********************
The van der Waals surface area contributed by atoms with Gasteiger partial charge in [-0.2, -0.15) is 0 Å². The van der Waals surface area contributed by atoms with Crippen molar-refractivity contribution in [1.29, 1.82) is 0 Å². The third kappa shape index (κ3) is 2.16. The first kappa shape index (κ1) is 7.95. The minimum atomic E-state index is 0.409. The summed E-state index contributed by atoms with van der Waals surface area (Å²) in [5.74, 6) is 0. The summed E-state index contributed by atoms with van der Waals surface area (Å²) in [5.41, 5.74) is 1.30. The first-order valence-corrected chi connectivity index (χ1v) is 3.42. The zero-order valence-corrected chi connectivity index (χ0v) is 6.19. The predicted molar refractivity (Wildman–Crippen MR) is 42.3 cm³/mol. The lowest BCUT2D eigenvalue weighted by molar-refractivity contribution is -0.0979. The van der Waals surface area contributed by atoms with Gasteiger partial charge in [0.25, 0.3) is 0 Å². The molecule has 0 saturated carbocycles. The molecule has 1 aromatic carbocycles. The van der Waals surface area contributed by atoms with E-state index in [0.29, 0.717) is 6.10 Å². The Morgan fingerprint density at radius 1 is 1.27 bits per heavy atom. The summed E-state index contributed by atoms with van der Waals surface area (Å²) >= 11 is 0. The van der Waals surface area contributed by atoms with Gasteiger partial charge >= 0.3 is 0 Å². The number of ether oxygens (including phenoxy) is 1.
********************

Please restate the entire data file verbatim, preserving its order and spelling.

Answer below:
The van der Waals surface area contributed by atoms with Gasteiger partial charge in [-0.2, -0.15) is 0 Å². The van der Waals surface area contributed by atoms with Crippen molar-refractivity contribution in [1.29, 1.82) is 0 Å². The third kappa shape index (κ3) is 2.16. The first kappa shape index (κ1) is 7.95. The minimum atomic E-state index is 0.409. The summed E-state index contributed by atoms with van der Waals surface area (Å²) in [5.74, 6) is 0. The summed E-state index contributed by atoms with van der Waals surface area (Å²) in [5.41, 5.74) is 1.30. The first-order valence-corrected chi connectivity index (χ1v) is 3.42. The zero-order valence-corrected chi connectivity index (χ0v) is 6.19. The predicted molar refractivity (Wildman–Crippen MR) is 42.3 cm³/mol. The lowest BCUT2D eigenvalue weighted by molar-refractivity contribution is -0.0979. The van der Waals surface area contributed by atoms with Gasteiger partial charge in [0.25, 0.3) is 0 Å². The molecule has 0 saturated carbocycles. The molecule has 1 aromatic carbocycles. The van der Waals surface area contributed by atoms with E-state index in [0.29, 0.717) is 6.10 Å². The Morgan fingerprint density at radius 1 is 1.27 bits per heavy atom. The summed E-state index contributed by atoms with van der Waals surface area (Å²) >= 11 is 0. The van der Waals surface area contributed by atoms with Gasteiger partial charge >= 0.3 is 0 Å². The number of ether oxygens (including phenoxy) is 1.